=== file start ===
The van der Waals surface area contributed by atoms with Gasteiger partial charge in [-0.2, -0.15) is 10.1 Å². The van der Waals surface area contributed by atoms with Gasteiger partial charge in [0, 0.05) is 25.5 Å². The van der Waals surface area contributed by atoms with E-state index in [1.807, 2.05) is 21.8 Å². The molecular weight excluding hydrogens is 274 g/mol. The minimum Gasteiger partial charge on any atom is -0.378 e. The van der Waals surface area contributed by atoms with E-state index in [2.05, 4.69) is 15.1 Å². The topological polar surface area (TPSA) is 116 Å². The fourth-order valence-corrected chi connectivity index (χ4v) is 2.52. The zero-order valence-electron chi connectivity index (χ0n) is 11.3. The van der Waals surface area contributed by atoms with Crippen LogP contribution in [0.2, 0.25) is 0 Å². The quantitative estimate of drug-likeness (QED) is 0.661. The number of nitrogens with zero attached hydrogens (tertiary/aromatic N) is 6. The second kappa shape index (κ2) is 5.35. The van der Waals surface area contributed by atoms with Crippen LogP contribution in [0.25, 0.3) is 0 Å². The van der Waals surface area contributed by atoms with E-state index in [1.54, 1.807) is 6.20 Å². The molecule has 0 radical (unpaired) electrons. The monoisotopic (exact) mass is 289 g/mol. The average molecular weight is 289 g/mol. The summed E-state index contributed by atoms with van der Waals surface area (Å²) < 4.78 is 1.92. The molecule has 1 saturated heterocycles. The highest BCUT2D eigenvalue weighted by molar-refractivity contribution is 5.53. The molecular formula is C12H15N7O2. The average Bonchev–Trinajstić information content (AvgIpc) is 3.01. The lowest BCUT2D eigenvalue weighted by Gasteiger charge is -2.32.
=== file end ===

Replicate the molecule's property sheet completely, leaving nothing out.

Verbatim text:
The van der Waals surface area contributed by atoms with Gasteiger partial charge in [-0.2, -0.15) is 10.1 Å². The van der Waals surface area contributed by atoms with Gasteiger partial charge in [0, 0.05) is 25.5 Å². The van der Waals surface area contributed by atoms with E-state index in [1.807, 2.05) is 21.8 Å². The molecular weight excluding hydrogens is 274 g/mol. The minimum Gasteiger partial charge on any atom is -0.378 e. The van der Waals surface area contributed by atoms with E-state index in [2.05, 4.69) is 15.1 Å². The topological polar surface area (TPSA) is 116 Å². The fourth-order valence-corrected chi connectivity index (χ4v) is 2.52. The zero-order valence-electron chi connectivity index (χ0n) is 11.3. The van der Waals surface area contributed by atoms with Crippen LogP contribution in [0.2, 0.25) is 0 Å². The quantitative estimate of drug-likeness (QED) is 0.661. The number of nitrogens with zero attached hydrogens (tertiary/aromatic N) is 6. The second kappa shape index (κ2) is 5.35. The van der Waals surface area contributed by atoms with Crippen LogP contribution in [0.25, 0.3) is 0 Å². The van der Waals surface area contributed by atoms with E-state index in [1.54, 1.807) is 6.20 Å². The molecule has 0 radical (unpaired) electrons. The monoisotopic (exact) mass is 289 g/mol. The average molecular weight is 289 g/mol. The summed E-state index contributed by atoms with van der Waals surface area (Å²) < 4.78 is 1.92. The molecule has 1 saturated heterocycles. The highest BCUT2D eigenvalue weighted by molar-refractivity contribution is 5.53. The molecular formula is C12H15N7O2. The average Bonchev–Trinajstić information content (AvgIpc) is 3.01. The lowest BCUT2D eigenvalue weighted by Gasteiger charge is -2.32.